When an individual is arrested for a crime in the State of California, typically that person will be taken to a local law enforcement station for booking, prior to incarceration in a station lock-up or county jail. Once arrested and booked, the defendant has several options for release pending the conclusion of his or her case. Bail is designed to guarantee the appearance of a defendant in court at the time directed by the judge.
There are three basic release options available.
An alternative to cash bail bond bail is a surety bail bond. This process involves a contractual undertaking guaranteed by an admitted insurance company having adequate assets to satisfy the face value of the bond. The bail bond agent guarantees to the court that they will pay the bond forfeiture if a defendant fails to appear for their scheduled court appearances. The bail bond agent’s guarantee is made through a surety bail bond company and/or by pledging property owned by the bail bond agent.
For this service, the defendant is charged a premium (typically 10% of the bail amount in California). For example, if the bail amount is $10,000.00, the premium charged is $1,000.00. Prior to the posting of the surety bail bond, the defendant, friend or relative must contact a licensed bail bond agent. You can contact us toll-free at 1-866-910-BAIL (2245). Once a bail bond agent is contacted, an interview or appointment will be scheduled immediately.
By involving the family and friends of a defendant, as well as through the acceptance of collateral, the bail bond agent can be reasonably assured that the defendant released on a surety bail bond will appear at all of his/her court appearances.
After this procedure is completed, the bail bond agent will post a bond for the full bail amount, financially guaranteeing the defendant’s return to court as scheduled.
With bail bond money on the line, the bail bond agent has a financial interest in supervising bailees and ensuring that they appear in court each and every time the court orders them to appear. If the defendant does not appear in court (skips), the bail bond agent has time and the financial incentive to find the defendant and bring him/her to court.
Cash bail bond means a person must give the court or jail the total amount of the bail bond in cash. The bail bond cash will be held by the court until the defendant appears at all of his/her court cases and the case is concluded. Full cash bail bonds provide a powerful incentive for the defendant to appear in court. If the defendant appears for all of his/her scheduled court appearances, the cash bail bond should be returned in full.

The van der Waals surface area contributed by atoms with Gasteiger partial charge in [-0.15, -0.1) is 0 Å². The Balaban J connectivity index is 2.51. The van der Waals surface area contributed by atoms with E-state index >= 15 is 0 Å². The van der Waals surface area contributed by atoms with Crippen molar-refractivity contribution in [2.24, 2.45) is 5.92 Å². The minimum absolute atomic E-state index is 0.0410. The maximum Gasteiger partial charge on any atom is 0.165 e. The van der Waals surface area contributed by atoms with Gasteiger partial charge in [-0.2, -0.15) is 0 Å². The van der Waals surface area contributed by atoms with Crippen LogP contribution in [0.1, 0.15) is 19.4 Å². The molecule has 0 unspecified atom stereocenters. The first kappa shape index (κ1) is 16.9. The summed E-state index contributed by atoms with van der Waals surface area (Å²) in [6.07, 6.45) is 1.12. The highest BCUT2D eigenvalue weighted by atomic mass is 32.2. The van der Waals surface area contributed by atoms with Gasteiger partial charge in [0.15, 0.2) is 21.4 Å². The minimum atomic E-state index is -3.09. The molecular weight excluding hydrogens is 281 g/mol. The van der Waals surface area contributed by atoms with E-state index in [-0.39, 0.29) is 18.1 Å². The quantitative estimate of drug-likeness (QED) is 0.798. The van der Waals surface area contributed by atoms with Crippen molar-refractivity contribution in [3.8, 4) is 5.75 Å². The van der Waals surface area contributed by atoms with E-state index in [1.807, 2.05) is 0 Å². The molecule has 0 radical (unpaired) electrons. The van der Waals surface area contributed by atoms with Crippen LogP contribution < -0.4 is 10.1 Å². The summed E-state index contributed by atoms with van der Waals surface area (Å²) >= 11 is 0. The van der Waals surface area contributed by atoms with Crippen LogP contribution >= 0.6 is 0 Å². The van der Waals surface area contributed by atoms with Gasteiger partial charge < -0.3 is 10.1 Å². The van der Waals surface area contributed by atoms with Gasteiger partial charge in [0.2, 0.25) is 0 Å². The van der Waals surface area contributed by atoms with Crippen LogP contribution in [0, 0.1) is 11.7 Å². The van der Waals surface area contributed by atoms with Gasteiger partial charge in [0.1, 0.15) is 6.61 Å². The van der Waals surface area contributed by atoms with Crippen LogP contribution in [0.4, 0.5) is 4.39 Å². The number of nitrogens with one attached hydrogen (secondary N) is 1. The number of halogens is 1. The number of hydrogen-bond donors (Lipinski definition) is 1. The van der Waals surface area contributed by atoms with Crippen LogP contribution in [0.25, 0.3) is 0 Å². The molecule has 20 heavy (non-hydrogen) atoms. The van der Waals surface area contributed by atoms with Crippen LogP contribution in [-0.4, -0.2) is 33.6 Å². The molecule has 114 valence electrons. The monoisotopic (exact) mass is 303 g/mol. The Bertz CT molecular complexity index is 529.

Another method of release pending trial is through a pre-trial release program administered by the county or a law enforcement agency. Usually, the employees of these programs interview defendants in custody and make recommendations to the court regarding the release of individuals on their personal recognizance (i.e., without any financial security to ensure the defendant’s return).
The interview process is often conducted over the telephone, usually with little inquiry into the defendant’s background. The interview process attempts to determine whether the detainee is likely to appear in court. There is usually no verification of information provided by the defendant. Since no bail money, property, or bail bond is posted to secure the defendant’s appearance in court, he/she faces no personal economic hardship from the conscious decision not to appear in court.
In California, the bail premium, or fee, is typically 10 percent of the full bail amount. For example, if the bail amount is $10,000, the premium charged is $1,000.
Typically the 10 percent premium is fully earned once the bail bond is posted with a jail or court. That is how bail bond agents and their surety bail bond companies make their money and pay their bills.
Collateral is anything of value used to financially secure a bail bond.
Some examples of collateral include signature, credit cards, houses, cars, boats, jewelry, or electronic equipment (you get the idea).
Collateral is usually returned when the court has finished with the defendant’s case(s), exonerating the bail bond(s), and when all bail bond fees have been paid.
There are two types of jails: city jails and county jails. City jails are operated by city police departments and county jails are operated by the county sheriff. After a defendant is booked into a city jail (i.e., fingerprinted, photographed, warrants checked, etc.), it typically takes anywhere from 15 minutes to 1 hour to be released on bail. After a defendant is booked into a county jail, it usually takes anywhere from 2 to 6 hours to be released on bail. We wish we could speed up the process but the city and county jails operate at their own pace. Eight Ball Bail Bonds does everything possible to expedite the defendant’s release. Let us assure you we will be by your side every step of the way.